How are you feeling? The internet can tell

December 16, 2015

Expecting your computer to stage an intervention next time you have a breakdown while bashing your keyboard after wrangling with the screen over a poorly designed website is no longer the stuff of fantasies. A research breakthrough in computer science and behavioral studies has given way for an even more precise method of gauging – with an eighty percentile rate of accuracy – what mood you  chance to be in.  

By utilizing what is called “attentional control” and tracking your behavior through cursor movements and the frequency of mouse clicks, researchers are able to gauge what feelings are being synapsed through your fingers. Scattered, forced, and less precise cursor movements point to feelings of frustration, sadness or confusion, while smoother, more accurate strokes suggest an over-all feeling of calm and collectedness. Research also concludes that agitated users have slower mouse movements as well.   


It’ll be a matter of time before websites may not only be able to pick up your vibe, but also use this information as a means to an end of knowing how to better approach you, to in turn achieve stronger impact through notorious direct advertising. But on the bright side, websites will also be able to gauge customer satisfaction and alternatively propose solutions when a signal goes off as to what the user is feeling when navigating the interface. In this way, it becomes a means of improving ease of use and web design.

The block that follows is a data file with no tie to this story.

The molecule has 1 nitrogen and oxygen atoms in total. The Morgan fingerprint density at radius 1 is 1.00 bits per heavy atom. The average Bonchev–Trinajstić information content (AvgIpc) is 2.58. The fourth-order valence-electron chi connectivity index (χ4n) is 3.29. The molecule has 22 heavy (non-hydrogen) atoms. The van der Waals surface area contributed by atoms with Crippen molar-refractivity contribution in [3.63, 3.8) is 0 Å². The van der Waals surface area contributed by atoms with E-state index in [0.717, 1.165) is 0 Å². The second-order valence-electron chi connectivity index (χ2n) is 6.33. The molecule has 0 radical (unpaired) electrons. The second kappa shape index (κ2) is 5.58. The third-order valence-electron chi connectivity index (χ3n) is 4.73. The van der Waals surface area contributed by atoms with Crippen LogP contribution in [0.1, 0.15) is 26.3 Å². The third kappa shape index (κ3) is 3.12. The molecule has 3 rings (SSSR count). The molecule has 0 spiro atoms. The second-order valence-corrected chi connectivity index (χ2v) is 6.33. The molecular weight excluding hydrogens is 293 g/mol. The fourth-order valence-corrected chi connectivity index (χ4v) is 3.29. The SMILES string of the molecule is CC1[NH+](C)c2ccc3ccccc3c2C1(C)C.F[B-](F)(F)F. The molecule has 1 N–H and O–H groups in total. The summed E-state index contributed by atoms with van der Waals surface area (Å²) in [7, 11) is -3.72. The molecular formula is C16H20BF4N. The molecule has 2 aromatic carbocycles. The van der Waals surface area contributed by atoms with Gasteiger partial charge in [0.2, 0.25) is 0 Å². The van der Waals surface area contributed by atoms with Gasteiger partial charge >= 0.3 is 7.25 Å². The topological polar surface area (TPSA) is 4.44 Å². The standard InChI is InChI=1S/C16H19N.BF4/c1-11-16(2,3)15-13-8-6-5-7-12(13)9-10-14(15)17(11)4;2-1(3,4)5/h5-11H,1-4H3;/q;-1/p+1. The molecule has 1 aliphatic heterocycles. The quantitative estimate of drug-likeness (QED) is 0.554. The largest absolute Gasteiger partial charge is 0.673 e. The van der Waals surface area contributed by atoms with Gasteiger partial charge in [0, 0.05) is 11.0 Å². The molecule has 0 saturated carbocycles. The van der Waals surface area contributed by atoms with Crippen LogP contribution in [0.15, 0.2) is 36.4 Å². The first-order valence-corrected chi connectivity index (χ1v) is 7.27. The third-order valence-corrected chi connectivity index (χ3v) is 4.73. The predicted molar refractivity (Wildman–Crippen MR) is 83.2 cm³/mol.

Easily, surfing while drunk or under the influence can also be detected, and in the future, warning messages could be sent to whoever is on the receiving end of a harrassing drunk chat. This could also be an effective means of warding off cyber creepers, pedophiles and crazy stalkers.   


 Websites will also be able to track not just traffic, but the emotive aspect that is driving website traffic, with statistics pointing to how many disgruntled users are leaving the site, and the level of customer satisfaction for more content and therefore regular users.

Sooner than later, the research is expected to extend beyond computers, so next time you enjoy a moment with your iPhone, hang on to that feeling. And don’t give it too much thought…


by Ghassan Khayyat
Ghassan was tuned into the writing world on a transistor radio-wave of an unbeknownst frequency, once upon a daydream dreary. With a firm belief in Dr. Seussims and all things gadget and gizmo-tronic, he tinkers before he speaks, and chooses his words technologically. He is Editor for T3 Middle East’s Levant English publication and English website, and Associated Editor for the GCC English publication. Reach him at